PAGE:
Sudanese may be looking at the certain return to a civilian rule, after pro-democracy forces, who had held hard-line stances, announced that the country will have a new administration by April.
This came after the final agreement paving the way for the transfer of power to civilians was signed by the Rapid Support Forces (RSF) and the Sudan Armed Forces (SAF) at a joint meeting on March 18.
According to Khalid Omer, the political process spokesman, the meeting approved the formation of an eleven-member committee to draft the final agreement, including nine representatives of the signatory civilian forces, a representative of the national army and another of the paramilitary forces.
“The transitional constitution will take place on the sixth of April, while the formation of the institutions of the transitional authority will be on the 11th of April,” he said in a statement.
The signatories to the framework agreement met twice on March 18. The first included the SAF and RSF commanders, the political signatories, and tripartite facilitation mechanism. The second included the RSF commander, the civil forces, and the Trilateral Mechanism — the AU, the Inter-Governmental Authority on Development and the UN.
Army supports democratic rule
According to Yasir Arman, a Sudanese politician and a leading figure in the Sudan People's Liberation Movement-North, the forces for freedom and change have started discussions about who is appropriate for the prime minister post.
He maintained that the transitional constitution is expected to be finalized and signed in the next few days after the completion of the final workshop on security reform scheduled for the end of March.
However, there are still concerns that the military remains divided over the transfer of power to civilians following the October 2021 coup. While Sudanese Deputy Head of the Sovereign Council General Mohamed Hamdan Dagalo has been calling for the immediate implementation of the Political Framework Agreement (supposed to return the country to civilian rule), his boss Gen Abdel al-Fattah al-Burhan has been campaigning for a gradual process that includes even those that didn’t sign the agreement.
Gen. Yasir Al-Atta, a member of the Sovereign Council, announced on March 18 that the army has no desire to rule and does not wish to hold on to power and instead, chooses to support the revolution and people’s preference for democratic civil rule.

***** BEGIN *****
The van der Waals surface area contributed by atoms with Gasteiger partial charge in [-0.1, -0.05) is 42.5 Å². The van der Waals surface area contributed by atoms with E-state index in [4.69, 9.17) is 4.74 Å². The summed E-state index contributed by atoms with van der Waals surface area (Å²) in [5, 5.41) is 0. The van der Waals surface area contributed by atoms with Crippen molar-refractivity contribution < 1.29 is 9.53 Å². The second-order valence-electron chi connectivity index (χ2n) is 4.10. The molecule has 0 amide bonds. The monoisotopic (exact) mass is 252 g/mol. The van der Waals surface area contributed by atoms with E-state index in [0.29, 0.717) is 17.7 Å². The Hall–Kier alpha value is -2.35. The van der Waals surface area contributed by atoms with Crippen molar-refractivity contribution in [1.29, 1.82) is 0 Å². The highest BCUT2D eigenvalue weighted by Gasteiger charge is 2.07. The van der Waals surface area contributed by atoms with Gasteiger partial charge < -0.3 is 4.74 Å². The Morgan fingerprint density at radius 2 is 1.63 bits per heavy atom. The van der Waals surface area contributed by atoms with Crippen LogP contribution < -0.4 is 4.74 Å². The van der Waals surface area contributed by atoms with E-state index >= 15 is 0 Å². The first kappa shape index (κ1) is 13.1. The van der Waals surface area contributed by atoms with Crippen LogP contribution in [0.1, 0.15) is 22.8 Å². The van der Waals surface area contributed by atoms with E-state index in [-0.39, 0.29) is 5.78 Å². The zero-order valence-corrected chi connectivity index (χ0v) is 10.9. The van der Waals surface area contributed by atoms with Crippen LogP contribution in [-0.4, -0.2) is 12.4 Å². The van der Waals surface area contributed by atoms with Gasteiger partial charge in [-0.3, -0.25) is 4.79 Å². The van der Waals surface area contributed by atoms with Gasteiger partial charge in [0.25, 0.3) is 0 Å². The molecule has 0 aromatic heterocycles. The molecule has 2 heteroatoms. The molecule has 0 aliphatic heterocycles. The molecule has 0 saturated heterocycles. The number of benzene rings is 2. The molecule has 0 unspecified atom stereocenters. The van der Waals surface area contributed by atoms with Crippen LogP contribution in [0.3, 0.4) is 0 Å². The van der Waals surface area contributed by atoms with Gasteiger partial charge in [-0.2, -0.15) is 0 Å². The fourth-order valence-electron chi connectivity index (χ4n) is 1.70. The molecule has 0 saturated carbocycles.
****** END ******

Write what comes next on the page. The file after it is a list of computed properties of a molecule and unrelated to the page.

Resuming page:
Transitional government essential
According to Hala Al-Karib, the Regional Director of the Strategic Initiative for Women in the Horn of Africa (SIWHA), the agreements between the military and political elites appear to be a positive move on the surface but will not help Sudan achieve peace and stability in the near future. “What Sudan needs is a new political arrangement that centres as well as invests in the pro-democracy movement and works to help it build democratic leadership capacity,” she said.
While briefing UN Security Council on March 20, the US Representative for Special Political Affairs Robert Wood said that reaching a final political agreement on a new civilian-led transitional government is essential to end Sudan’s political crisis and address urgent political, economic, security, and humanitarian challenges.
“We acknowledge the significant work done in Phase 2 of the Framework Agreement process and urge the parties to capitalize on it by swiftly finalizing agreement on a new civilian-led government and interim constitutional arrangements that allow Sudan to resume its democratic transition,” he said.
However, Wood acknowledged the fragility of democratic transitions and that for the process to succeed, the parties must foster an environment conducive to the participation of all stakeholders so they may freely express their views without fear of retribution.
“We note that the security situation remains extremely volatile in Darfur and increased tensions and violence in other regions. Chronic violence highlights the urgent need for Juba Peace Agreement implementation, including the full deployment of the Joint Security Keeping Forces in Darfur, inclusive security sector reform, and comprehensive, inclusive, and transparent transitional justice processes,” he told the Security Council.